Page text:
December 2005 saw the allegedly forced departure from the board of long-standing Chairman and Chief Executive Richard Taylor OBE by LDC and Ray Cross. Prior to this Cross had worked as an external consultant with Taylor and LDC to create the business plan to present to Lloyds Banking Group for the 2000 management buyout from Carlton Communications. Richard Taylor was subsequently diagnosed with cancer in December 2008 and died in June 2009.
Research & Development Director Paul Kellar MBE also departed, replaced by Cross with another Quantel employee, Neil Hinson. Neil had joined Quantel in 1980 and played a key part in the design of many of the most successful Quantel products including Harry, Henry, Mirage and Clipbox as well as the later generationQ family of products but was also replaced by Cross with another Quantel employee, Simon Rogers in December 2008.
In the autumn of 2008 Cross engaged in restructuring, including a sizeable round of redundancies, citing that the company was moving towards being more software based. Cross engaged in another round of redundancies in April 2009, giving the reason that the global recession has been deeper than had been planned for. Cross downsized again in October 2012, giving the reason that their quarterly results were not as good as they had planned for.
In March 2014 Quantel acquired Snell Ltd. also owned by Lloyds and began the consolidation of the two companies. Like Quantel, Snell (as Snell and Wilcox) had formerly been a major player in the broadcast space but like Quantel had seen a long term decline in its market position and profitability. Although both companies sat in the media technology space, each had quite separate, but complementary products. Cross then engaged in more downsizing and further redundancies occurred, primarily in the former Snell organisation.
In its heyday under Taylor, Quantel was ranked in the top four Broadcast vendors and had one of the strongest brand names. Finally after almost 10 years of Cross downsizing the company and after apparently several failed attempts to sell the business, Cross himself was allegedly forced to depart by backers Lloyds Development Capital in March 2015, replaced by former Grass Valley CEO Tim Thorsteinson, chosen on a "proven track record of value creation". Several departures of Cross appointed Quantel directors occurred following this. Finally in September 2015, the Quantel name was dropped and the residual business placed inside a new Snell branded operation.
- 1973 TBC 2000 / TBC 2200 - Time base corrector.
- 1975 DFS 3000 - Digital framestore synchroniser.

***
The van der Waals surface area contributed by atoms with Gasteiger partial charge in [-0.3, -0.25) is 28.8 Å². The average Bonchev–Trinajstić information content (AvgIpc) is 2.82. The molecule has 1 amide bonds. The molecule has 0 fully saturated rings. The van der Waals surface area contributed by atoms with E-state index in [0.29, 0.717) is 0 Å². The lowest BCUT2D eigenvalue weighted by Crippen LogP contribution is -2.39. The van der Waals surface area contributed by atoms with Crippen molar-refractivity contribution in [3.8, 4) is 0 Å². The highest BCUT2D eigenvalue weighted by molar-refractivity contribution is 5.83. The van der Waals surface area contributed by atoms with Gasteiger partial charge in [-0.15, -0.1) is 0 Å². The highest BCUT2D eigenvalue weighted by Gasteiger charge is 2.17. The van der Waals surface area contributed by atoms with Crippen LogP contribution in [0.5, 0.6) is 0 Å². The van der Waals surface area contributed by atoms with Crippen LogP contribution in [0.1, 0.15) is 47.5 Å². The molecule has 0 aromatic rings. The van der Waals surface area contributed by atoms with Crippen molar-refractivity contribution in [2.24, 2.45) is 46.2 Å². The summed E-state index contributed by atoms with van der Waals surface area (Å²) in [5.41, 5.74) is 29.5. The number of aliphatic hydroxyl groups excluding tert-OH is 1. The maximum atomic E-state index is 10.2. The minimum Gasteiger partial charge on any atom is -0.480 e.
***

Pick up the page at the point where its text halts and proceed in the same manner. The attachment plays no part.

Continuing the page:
- 1977 DSC 4002 - Digital video standards converter.
- 1978 DPE 5000 - Digital processing effects. One of the first digital video effects systems.
- 1981 Paintbox.
- 1982 Mirage - 3D real-time video effects processor.
- 1986 Harry - Non-Linear Editor.
- 1989 Paintbox V - Second generation paintbox, faster and smaller.
- 1990 Picturebox - Digital still store. Capacity is 520mb or 500 images. Increased to 1000 images with Picturebox twin.
- 1990 Harriet - Manipulating live graphics over video. Capacity is 323 PAL frames (around 12 seconds).
- 1992 Henry - Effects Editor which became the mainstay of the post industry across the world in the mid-nineties.
- 1992 HAL - Video design suite.
- 1993 Dylan - RAID disk storage for video and audio.
- 1993 Editbox - Online NLE.
- 1993 Domino - A film- in, film-out digital film opticals system.
- 1994 Clipbox - Multi-user video server.
- 1995 Open Picturenet - Networking for Quantel products.
- 1998 Inspiration - Integrated news and sports production system.
- 2000 iQ - Media editing and compositing platform.
- 2002 generationQ - Harnesses uncompressed storage through using Dylans, and runs on an 'open platform' allowing easier networking between machines, and file sharing. The new generation of products included the iQ, for digital intermediate. eQ for post and editing, and gQ, aimed towards the graphics market.
- 2004 Enterprise sQ - second-generation fast-turnaround production system for news and sports applications. ESPN equips its new Bristol, CT Digital Center with Enterprise sQ HD production system.
- 2005 Paintbox - New Paintbox launched which is a powerful design and compositing tool. Dealing with the moving image, and still images, this new Paintbox was named in honour of the original Paintbox created in 1981.
- 2005 Newsbox - A complete television newsroom production system to record, edit and playout news material.
- 2005 Pablo - Nonlinear Color grading system - Quantel's first fully featured color corrector.
- 2005 Picturebox sQ - Graphics server for stills and moving sequences.
- 2006 Pablo HD - High definition color grading system.
- 2006 Newsbox HD - High definition capable version of Newsbox.
- 2006 Marco - Software only DV field editor.
- 2007 Mission - Media and asset management system.
- 2007 Stereoscopic 3D - 3D post-production system.
- 2008 Pablo Neo - Ergonomic ‘heads up’ control panel for Pablo post-production system.